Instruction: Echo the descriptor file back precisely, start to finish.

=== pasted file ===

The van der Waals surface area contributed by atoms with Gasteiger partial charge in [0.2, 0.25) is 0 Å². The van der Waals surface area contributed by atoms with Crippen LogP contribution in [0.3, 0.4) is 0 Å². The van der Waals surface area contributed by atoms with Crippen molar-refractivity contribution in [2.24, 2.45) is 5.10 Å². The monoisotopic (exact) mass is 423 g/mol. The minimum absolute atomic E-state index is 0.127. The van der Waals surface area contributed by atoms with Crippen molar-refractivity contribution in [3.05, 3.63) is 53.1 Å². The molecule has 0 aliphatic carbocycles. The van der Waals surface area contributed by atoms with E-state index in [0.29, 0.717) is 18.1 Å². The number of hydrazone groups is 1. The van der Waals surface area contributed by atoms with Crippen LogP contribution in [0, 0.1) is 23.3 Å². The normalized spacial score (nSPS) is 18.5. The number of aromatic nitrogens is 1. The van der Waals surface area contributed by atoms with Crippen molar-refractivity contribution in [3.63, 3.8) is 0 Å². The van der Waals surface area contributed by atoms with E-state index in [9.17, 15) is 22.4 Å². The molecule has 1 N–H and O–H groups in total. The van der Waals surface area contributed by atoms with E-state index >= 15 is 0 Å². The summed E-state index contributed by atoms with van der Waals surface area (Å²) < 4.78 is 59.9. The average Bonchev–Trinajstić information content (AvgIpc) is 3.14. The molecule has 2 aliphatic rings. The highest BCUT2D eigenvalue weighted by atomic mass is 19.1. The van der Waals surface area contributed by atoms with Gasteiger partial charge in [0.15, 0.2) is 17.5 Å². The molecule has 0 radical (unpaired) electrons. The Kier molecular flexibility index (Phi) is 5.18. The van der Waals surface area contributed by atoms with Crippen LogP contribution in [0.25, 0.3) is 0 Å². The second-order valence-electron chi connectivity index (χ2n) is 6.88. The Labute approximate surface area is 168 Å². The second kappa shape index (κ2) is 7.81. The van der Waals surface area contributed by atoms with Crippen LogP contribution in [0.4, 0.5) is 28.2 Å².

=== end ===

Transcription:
The van der Waals surface area contributed by atoms with Gasteiger partial charge in [0.2, 0.25) is 0 Å². The van der Waals surface area contributed by atoms with Crippen LogP contribution in [0.3, 0.4) is 0 Å². The van der Waals surface area contributed by atoms with Crippen molar-refractivity contribution in [2.24, 2.45) is 5.10 Å². The monoisotopic (exact) mass is 423 g/mol. The minimum absolute atomic E-state index is 0.127. The van der Waals surface area contributed by atoms with Crippen molar-refractivity contribution in [3.05, 3.63) is 53.1 Å². The molecule has 0 aliphatic carbocycles. The van der Waals surface area contributed by atoms with E-state index in [0.29, 0.717) is 18.1 Å². The number of hydrazone groups is 1. The van der Waals surface area contributed by atoms with Crippen LogP contribution in [0, 0.1) is 23.3 Å². The normalized spacial score (nSPS) is 18.5. The number of aromatic nitrogens is 1. The van der Waals surface area contributed by atoms with Crippen molar-refractivity contribution in [3.63, 3.8) is 0 Å². The van der Waals surface area contributed by atoms with E-state index in [9.17, 15) is 22.4 Å². The molecule has 1 N–H and O–H groups in total. The van der Waals surface area contributed by atoms with E-state index >= 15 is 0 Å². The summed E-state index contributed by atoms with van der Waals surface area (Å²) < 4.78 is 59.9. The average Bonchev–Trinajstić information content (AvgIpc) is 3.14. The molecule has 2 aliphatic rings. The highest BCUT2D eigenvalue weighted by atomic mass is 19.1. The van der Waals surface area contributed by atoms with Gasteiger partial charge in [0.15, 0.2) is 17.5 Å². The molecule has 0 radical (unpaired) electrons. The Kier molecular flexibility index (Phi) is 5.18. The van der Waals surface area contributed by atoms with Crippen LogP contribution in [0.25, 0.3) is 0 Å². The second-order valence-electron chi connectivity index (χ2n) is 6.88. The Labute approximate surface area is 168 Å². The second kappa shape index (κ2) is 7.81. The van der Waals surface area contributed by atoms with Crippen LogP contribution in [0.4, 0.5) is 28.2 Å².